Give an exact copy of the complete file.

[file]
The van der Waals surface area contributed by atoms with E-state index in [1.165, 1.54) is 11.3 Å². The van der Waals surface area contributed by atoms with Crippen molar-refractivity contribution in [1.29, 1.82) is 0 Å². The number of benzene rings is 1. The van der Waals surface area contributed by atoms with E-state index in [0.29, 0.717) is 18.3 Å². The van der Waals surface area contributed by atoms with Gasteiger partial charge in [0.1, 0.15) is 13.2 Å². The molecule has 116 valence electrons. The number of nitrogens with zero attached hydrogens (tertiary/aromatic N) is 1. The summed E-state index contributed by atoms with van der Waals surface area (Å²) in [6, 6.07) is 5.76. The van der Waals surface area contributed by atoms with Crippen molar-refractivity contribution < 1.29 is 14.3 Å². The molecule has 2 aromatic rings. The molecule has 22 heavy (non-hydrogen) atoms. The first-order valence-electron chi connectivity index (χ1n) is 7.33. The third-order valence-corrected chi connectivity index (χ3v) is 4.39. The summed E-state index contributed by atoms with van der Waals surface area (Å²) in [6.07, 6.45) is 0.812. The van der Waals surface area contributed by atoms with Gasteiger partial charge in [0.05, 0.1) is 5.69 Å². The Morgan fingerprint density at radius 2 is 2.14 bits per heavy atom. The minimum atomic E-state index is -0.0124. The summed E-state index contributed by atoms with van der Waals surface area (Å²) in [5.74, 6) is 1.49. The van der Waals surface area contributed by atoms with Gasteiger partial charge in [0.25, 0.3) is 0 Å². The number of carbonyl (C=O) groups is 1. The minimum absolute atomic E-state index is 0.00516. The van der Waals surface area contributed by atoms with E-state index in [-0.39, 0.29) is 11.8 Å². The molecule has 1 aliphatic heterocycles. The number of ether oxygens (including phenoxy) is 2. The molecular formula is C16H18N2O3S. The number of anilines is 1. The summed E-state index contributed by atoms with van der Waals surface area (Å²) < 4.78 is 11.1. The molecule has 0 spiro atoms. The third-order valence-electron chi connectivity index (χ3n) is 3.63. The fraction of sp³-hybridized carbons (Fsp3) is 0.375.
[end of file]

The van der Waals surface area contributed by atoms with E-state index in [1.165, 1.54) is 11.3 Å². The van der Waals surface area contributed by atoms with Crippen molar-refractivity contribution in [1.29, 1.82) is 0 Å². The number of benzene rings is 1. The van der Waals surface area contributed by atoms with E-state index in [0.29, 0.717) is 18.3 Å². The van der Waals surface area contributed by atoms with Gasteiger partial charge in [0.1, 0.15) is 13.2 Å². The molecule has 116 valence electrons. The number of nitrogens with zero attached hydrogens (tertiary/aromatic N) is 1. The summed E-state index contributed by atoms with van der Waals surface area (Å²) in [6, 6.07) is 5.76. The van der Waals surface area contributed by atoms with Crippen molar-refractivity contribution < 1.29 is 14.3 Å². The molecule has 2 aromatic rings. The molecule has 22 heavy (non-hydrogen) atoms. The first-order valence-electron chi connectivity index (χ1n) is 7.33. The third-order valence-corrected chi connectivity index (χ3v) is 4.39. The summed E-state index contributed by atoms with van der Waals surface area (Å²) in [6.07, 6.45) is 0.812. The van der Waals surface area contributed by atoms with Gasteiger partial charge in [0.05, 0.1) is 5.69 Å². The Morgan fingerprint density at radius 2 is 2.14 bits per heavy atom. The minimum atomic E-state index is -0.0124. The summed E-state index contributed by atoms with van der Waals surface area (Å²) in [5.74, 6) is 1.49. The van der Waals surface area contributed by atoms with Gasteiger partial charge in [0.25, 0.3) is 0 Å². The number of carbonyl (C=O) groups is 1. The minimum absolute atomic E-state index is 0.00516. The van der Waals surface area contributed by atoms with E-state index in [-0.39, 0.29) is 11.8 Å². The molecule has 1 aliphatic heterocycles. The number of ether oxygens (including phenoxy) is 2. The molecular formula is C16H18N2O3S. The number of anilines is 1. The summed E-state index contributed by atoms with van der Waals surface area (Å²) < 4.78 is 11.1. The molecule has 0 spiro atoms. The third-order valence-electron chi connectivity index (χ3n) is 3.63. The fraction of sp³-hybridized carbons (Fsp3) is 0.375.